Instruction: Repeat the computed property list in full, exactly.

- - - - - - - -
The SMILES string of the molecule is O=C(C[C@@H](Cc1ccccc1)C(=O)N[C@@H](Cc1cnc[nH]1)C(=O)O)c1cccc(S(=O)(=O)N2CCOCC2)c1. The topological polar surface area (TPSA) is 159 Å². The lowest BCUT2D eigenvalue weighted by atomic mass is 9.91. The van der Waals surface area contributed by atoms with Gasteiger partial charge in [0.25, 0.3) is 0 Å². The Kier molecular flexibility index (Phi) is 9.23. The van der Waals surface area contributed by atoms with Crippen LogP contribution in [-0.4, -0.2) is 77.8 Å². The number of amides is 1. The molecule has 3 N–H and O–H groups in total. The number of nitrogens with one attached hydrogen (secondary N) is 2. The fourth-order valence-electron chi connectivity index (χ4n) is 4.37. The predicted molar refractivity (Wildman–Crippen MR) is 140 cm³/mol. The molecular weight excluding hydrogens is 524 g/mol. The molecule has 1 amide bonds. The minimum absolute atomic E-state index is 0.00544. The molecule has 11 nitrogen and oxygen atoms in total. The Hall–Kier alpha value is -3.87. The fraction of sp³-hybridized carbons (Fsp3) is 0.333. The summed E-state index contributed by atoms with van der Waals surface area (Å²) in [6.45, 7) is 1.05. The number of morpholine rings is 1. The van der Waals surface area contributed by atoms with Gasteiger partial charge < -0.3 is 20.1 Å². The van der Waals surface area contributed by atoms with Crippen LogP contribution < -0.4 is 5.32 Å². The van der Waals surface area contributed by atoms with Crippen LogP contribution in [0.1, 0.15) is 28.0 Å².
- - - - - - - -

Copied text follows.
The SMILES string of the molecule is O=C(C[C@@H](Cc1ccccc1)C(=O)N[C@@H](Cc1cnc[nH]1)C(=O)O)c1cccc(S(=O)(=O)N2CCOCC2)c1. The topological polar surface area (TPSA) is 159 Å². The lowest BCUT2D eigenvalue weighted by atomic mass is 9.91. The van der Waals surface area contributed by atoms with Gasteiger partial charge in [0.25, 0.3) is 0 Å². The Kier molecular flexibility index (Phi) is 9.23. The van der Waals surface area contributed by atoms with Crippen LogP contribution in [-0.4, -0.2) is 77.8 Å². The number of amides is 1. The molecule has 3 N–H and O–H groups in total. The number of nitrogens with one attached hydrogen (secondary N) is 2. The fourth-order valence-electron chi connectivity index (χ4n) is 4.37. The predicted molar refractivity (Wildman–Crippen MR) is 140 cm³/mol. The molecular weight excluding hydrogens is 524 g/mol. The molecule has 1 amide bonds. The minimum absolute atomic E-state index is 0.00544. The molecule has 11 nitrogen and oxygen atoms in total. The Hall–Kier alpha value is -3.87. The fraction of sp³-hybridized carbons (Fsp3) is 0.333. The summed E-state index contributed by atoms with van der Waals surface area (Å²) in [6.45, 7) is 1.05. The number of morpholine rings is 1. The van der Waals surface area contributed by atoms with Gasteiger partial charge < -0.3 is 20.1 Å². The van der Waals surface area contributed by atoms with Crippen LogP contribution < -0.4 is 5.32 Å². The van der Waals surface area contributed by atoms with Crippen LogP contribution in [0.1, 0.15) is 28.0 Å².